Aircraft Parts Brokers Sentenced For Procurement Fraud Against The Military


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Aircraft Parts Brokers Sentenced For Procurement Fraud Against The Military

By Jim Douglas

April 8, 2012 - U.S. Immigration and Customs Enforcement’s Homeland Security Investigations (ICE-HSI), announced the sentencing of Henry McFlicker, 67, of Parkland, Florida, and Ayodha Persaud, 63, of Coral Springs, Florida, for their participation in a procurement scheme to defraud the U.S. Air Force and the U.S. Navy and the commercial aviation sector. 

The defendants were convicted on charges of conspiracy to commit aircraft parts fraud, in violation of Title 18, United States Code, Section 371.

At Thursdays hearing, U.S. District Judge Kathleen M. Williams sentenced defendant Henry McFlicker to 45 months in prison, to be followed by three years of supervised release.

Defendant Ayodha Persaud was sentenced to 37 months in prison, to be followed by three years of supervised release. Judge Williams also ordered both defendants to pay $1,454,232 in restitution to the United States government. According to documents filed with the court and statements made at the sentencing hearing, defendants McFlicker and Persaud were the corporate officers of Daytona Aerospace Inc., a South Florida aviation parts broker whose business included the purchase, sale, and trade of aircraft parts between commercial airlines, private aircraft, other brokers, and the U.S. Department of Defense (DOD).

Since 2001, the defendants had received more than $8.5 million in contracts to provide various aircraft parts to the DOD for use on KC-135 or E-3 military aircraft. Defendants McFlicker and Persaud misrepresented the condition and origin of aircraft parts in their responses to numerous bids advertised by the U.S. Air Force and Navy. Although the orders and contracts specifically required the defendants to supply new surplus parts manufactured by The Boeing Company, the defendants instead used various unauthorized local dealers to manufacture the requested parts.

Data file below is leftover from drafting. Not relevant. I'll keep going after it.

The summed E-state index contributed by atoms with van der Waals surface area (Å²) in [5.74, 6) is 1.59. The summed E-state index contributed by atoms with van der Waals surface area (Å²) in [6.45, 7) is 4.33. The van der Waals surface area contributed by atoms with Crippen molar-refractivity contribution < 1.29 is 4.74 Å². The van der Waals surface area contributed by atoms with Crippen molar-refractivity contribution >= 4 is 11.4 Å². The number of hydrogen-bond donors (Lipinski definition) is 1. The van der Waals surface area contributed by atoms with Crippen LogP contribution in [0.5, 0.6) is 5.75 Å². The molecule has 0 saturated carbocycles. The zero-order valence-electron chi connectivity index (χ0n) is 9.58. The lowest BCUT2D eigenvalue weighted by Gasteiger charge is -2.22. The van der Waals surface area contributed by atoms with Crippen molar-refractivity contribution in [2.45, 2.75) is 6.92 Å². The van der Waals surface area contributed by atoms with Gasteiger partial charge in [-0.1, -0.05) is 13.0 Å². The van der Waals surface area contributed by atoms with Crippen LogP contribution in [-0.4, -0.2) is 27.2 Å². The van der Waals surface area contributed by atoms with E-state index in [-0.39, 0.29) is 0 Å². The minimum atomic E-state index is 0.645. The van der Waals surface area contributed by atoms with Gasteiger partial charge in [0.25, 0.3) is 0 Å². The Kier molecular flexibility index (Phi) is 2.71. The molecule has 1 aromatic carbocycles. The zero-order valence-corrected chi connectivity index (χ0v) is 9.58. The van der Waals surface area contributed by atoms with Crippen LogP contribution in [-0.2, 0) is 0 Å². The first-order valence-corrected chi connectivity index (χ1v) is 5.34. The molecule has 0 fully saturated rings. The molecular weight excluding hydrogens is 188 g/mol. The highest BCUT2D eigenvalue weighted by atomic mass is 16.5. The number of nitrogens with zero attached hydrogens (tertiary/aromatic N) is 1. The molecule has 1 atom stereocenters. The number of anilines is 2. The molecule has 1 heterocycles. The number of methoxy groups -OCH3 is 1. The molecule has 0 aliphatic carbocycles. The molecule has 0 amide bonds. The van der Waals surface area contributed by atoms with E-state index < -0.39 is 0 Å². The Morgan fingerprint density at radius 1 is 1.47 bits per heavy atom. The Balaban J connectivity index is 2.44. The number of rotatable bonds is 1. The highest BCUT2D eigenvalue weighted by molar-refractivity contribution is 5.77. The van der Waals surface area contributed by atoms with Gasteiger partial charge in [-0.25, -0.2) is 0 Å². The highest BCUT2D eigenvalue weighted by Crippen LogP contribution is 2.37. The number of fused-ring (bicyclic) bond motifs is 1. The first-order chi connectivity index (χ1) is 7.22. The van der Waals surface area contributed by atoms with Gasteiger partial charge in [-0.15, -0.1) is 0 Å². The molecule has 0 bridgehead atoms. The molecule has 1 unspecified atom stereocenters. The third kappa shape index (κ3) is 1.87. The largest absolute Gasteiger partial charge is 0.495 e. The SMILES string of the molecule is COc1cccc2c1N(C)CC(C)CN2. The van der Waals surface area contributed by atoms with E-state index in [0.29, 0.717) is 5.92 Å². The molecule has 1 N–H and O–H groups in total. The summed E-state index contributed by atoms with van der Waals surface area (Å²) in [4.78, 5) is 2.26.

To conceal the fraud, the defendants and their employees would complete a Certificate of Conformance, also known as a “Parts or Material Certification Form” or an “ATA 106,” and other paperwork, such as packing slips and invoices, that misrepresented either the condition of the parts or the manufacturer. 


Additionally, to further conceal the fraud, the defendants created fraudulent inventory lists, certification forms, and letters bearing various airlines’ corporate logos and attached these false forms to shipments containing the parts.  

The defendants then forwarded the completed fraudulent paperwork, including the ATA 106 and other traceability documentation, and the counterfeit parts to the purchasers, including the Air Force and others in the commercial and military aviation industry. The defendants’ conduct resulted in more $1 million in losses. 

Mr. Ferrer commended the investigative efforts of DCIS, the U.S. Department of Transportation-Office of the Inspector General, FBI, the Air Force Office of Special Investigations, NCIS, and ICE-HSI. Mr. Ferrer also thanked the Federal Aviation Administration for their assistance during the course of the investigation. This case was handled by Assistant U.S. Attorney Marc Anton.

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